In pressure oxidation step 12, the ore or concentrate is treated at a temperature of from about 165° to about 200° C. under a total pressure of from about 500 to about 2000 kPa to oxidize the sulphidic content. The oxidized slurry then proceeds to a thickening step 14 where at least a part of the aqueous sulphuric acid overflow solution is recycled to the pressure oxidation leach step 12 (in which sulphuric acid is produced).
The acidic underflow slurry is passed to a neutralization step 16 where the slurry is neutralized with a neutralizing agent such as lime to raise the pH of the slurry to a value suitable for cyanidation, for example about pH 10.5. The neutralized slurry then proceeds to cyanide leach step 18 where the slurry is treated with cyanide to dissolve gold and silver therefrom. The resultant slurry containing dissolved gold and silver may have a pulp density of from about 30 to about 50% solids by weight.
The slurry is passed through six carbon adsorption stages 20 to 25, and carbon is passed through the stages 25 to 20 countercurrently to the slurry. A quantity of carbon is immersed in the last stage 25 for a period of time to adsorb gold and silver from the near barren slurry. The carbon is then transferred to stage 24 to adsorb further gold and silver and then to stage 23. Barren slurry from the last stage 25 is discarded as tailings.
After stage 23, the carbon has adsorbed a substantial amount of silver as well as some gold. A portion of the carbon is then removed and passed to a silver stripping step 26 where silver is stripped from the carbon in any suitable manner. The stripped carbon is reactivated by heating in reactivation step 28 and then used again by return to the last stage 25.
The remaining part of the carbon from stage 23 is passed successively to steps 22, 21 and 20 where gold is adsorbed in preference to silver. After the first stage 20, the carbon with adsorbed gold and some silver is passed to a gold stripping step 30 where gold is stripped from the carbon in any suitable manner. The stripped carbon then proceeds to reactivation step 28 and eventually returns to the last carbon adsorption stage 25. Thus, steps 20 to 22 form a gold recovery section and steps 23 to 25 form a silver recovery section.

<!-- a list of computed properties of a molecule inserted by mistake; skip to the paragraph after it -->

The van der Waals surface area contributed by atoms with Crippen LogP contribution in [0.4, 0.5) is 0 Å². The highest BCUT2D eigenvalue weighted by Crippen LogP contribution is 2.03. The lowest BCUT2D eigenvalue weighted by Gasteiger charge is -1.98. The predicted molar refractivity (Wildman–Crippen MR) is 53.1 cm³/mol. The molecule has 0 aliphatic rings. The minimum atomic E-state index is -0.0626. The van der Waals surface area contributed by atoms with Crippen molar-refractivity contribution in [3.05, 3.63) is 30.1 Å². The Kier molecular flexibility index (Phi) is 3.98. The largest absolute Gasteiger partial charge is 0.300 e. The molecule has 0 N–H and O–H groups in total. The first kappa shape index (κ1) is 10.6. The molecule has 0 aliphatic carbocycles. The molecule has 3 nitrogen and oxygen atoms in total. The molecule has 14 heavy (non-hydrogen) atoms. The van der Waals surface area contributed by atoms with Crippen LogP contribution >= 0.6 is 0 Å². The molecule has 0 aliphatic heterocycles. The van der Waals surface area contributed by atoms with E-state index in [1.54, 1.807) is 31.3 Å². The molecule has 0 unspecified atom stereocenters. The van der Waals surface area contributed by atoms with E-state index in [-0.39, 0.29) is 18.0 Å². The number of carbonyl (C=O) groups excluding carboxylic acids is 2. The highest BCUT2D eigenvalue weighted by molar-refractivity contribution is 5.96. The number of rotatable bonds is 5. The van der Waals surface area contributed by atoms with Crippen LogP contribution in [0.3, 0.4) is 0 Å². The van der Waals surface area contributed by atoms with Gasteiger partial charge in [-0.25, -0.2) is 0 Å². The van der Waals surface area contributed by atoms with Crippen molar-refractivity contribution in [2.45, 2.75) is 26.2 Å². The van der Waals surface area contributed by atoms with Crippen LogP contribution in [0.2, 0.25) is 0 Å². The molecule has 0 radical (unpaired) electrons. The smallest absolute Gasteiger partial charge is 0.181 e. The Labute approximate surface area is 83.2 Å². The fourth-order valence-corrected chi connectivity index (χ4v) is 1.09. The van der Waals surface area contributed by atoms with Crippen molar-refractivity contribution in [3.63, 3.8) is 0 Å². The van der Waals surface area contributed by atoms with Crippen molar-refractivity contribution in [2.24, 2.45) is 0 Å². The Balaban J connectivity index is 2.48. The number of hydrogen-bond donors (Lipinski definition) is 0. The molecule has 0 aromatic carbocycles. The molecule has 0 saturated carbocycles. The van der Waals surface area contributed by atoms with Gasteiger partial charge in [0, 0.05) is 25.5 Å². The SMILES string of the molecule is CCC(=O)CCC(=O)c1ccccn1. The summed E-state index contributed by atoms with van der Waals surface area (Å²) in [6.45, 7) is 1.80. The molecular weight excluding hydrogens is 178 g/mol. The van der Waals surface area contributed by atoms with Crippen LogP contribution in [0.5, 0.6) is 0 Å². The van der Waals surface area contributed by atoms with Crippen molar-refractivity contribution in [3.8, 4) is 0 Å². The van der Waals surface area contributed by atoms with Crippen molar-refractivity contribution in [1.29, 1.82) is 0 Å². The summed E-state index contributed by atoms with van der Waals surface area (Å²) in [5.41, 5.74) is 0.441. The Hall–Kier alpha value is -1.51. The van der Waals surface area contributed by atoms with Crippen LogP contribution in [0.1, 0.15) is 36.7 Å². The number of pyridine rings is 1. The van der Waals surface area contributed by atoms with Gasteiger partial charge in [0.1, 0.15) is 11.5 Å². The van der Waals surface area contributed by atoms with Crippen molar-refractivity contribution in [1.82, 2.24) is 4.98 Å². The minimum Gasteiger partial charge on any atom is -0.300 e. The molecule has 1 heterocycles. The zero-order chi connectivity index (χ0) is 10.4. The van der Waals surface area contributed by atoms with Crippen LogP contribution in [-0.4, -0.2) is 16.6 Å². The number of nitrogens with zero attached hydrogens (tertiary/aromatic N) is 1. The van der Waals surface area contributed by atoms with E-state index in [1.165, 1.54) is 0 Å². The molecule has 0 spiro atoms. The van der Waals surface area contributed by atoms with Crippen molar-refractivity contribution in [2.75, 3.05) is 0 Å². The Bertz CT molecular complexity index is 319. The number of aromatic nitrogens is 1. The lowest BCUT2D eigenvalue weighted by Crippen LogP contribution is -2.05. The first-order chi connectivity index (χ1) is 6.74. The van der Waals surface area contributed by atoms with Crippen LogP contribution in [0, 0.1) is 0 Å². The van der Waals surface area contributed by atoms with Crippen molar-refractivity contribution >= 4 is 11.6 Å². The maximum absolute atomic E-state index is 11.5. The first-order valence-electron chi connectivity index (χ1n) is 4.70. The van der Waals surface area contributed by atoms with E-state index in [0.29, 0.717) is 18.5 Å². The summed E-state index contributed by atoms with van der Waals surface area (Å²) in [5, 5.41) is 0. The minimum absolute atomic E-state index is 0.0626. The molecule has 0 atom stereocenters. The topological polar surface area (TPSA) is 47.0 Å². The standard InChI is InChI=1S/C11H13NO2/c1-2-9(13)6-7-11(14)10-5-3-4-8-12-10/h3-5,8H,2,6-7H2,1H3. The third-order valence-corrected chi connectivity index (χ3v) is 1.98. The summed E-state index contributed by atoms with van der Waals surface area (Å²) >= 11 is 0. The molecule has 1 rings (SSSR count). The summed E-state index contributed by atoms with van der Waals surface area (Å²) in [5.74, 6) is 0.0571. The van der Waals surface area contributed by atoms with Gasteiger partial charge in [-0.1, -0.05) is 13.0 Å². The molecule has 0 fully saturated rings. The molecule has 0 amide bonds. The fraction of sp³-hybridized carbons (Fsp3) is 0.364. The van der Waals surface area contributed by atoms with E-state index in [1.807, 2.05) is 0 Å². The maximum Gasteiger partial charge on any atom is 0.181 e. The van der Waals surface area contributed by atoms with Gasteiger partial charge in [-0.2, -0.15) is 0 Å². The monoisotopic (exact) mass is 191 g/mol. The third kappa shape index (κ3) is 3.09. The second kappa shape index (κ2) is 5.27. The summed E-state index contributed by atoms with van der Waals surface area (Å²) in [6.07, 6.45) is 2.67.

An advantageous process describing pressure oxidation and related steps for recovery of gold and silver from refractory iron-containing sulphidic ore and concentrate is described in patent applications Ser. Nos. 707,922 and 707,923 filed herewith (now U.S. Pat. Nos. 4,571,263 and 4,571,264 is issued Feb. 18, 1986) filed herewith. An advantageous neutralization step prior to cyanide leaching is described in another patent application filed herewith, said application teaching the use of lime at a temperature of at least about 80° C., advantageously above about 90° C., to raise the pH to at least about 9, preferably to at least about 10.
In a specific example of the invention, pressure oxidized concentrate containing 63.5 g/t Au and 36.0 g/t Ag was passed through one stage of cyanide leaching followed by twelve stages of carbon adsorption. The solutions were analyzed in each stage for gold and silver content, and the gold and silver loading on the carbon was also measured at the end of each adsorption stage. The results are shown in the following table.
______________________________________ Stage Au Ag______________________________________ Solution Assays (mg/L)Cyanide 1 20.9 14.2Leach Carbon Loadings (g/t)Carbon 1 32959 2239Adsorption 2 31409 3049 3 25884 4062 4 13911 6933 5 6162 8349 6 1407 9061 7 283 6618 8 63 3415 9 24 1020 10 20 230 11 21 44 12 44 16______________________________________
The carbon which has been subjected to steps 12 to 6 is loaded with an appreciable amount of silver, i.e. 9061 g/t, and 1407 g/t Au. A portion of the carbon can then be removed at this stage for silver recovery, giving a silver to gold ratio of about 5 to 1. The remaining carbon passes through stages 5 to 1 and becomes loaded with further gold, this remaining portion then being treated for gold recovery, giving a relatively high gold to silver ratio.
This example shows the benefits of using the invention where silver to gold ratio in the starting material is about 0.6 to 1. When the silver to gold ratio is higher, the invention is even more advantageous.
In this application, it will be apparent that reference to a solution is intended to cover the case where solids are also present to form a slurry as in described embodiment, as well as cases where the solution is not in slurry form.
The advantages of the invention will be readily appreciated by a person skilled in the art from the above description. Other examples and embodiments will also be readily apparent to a person skilled in the art, the scope of the invention being defined in the appended claims.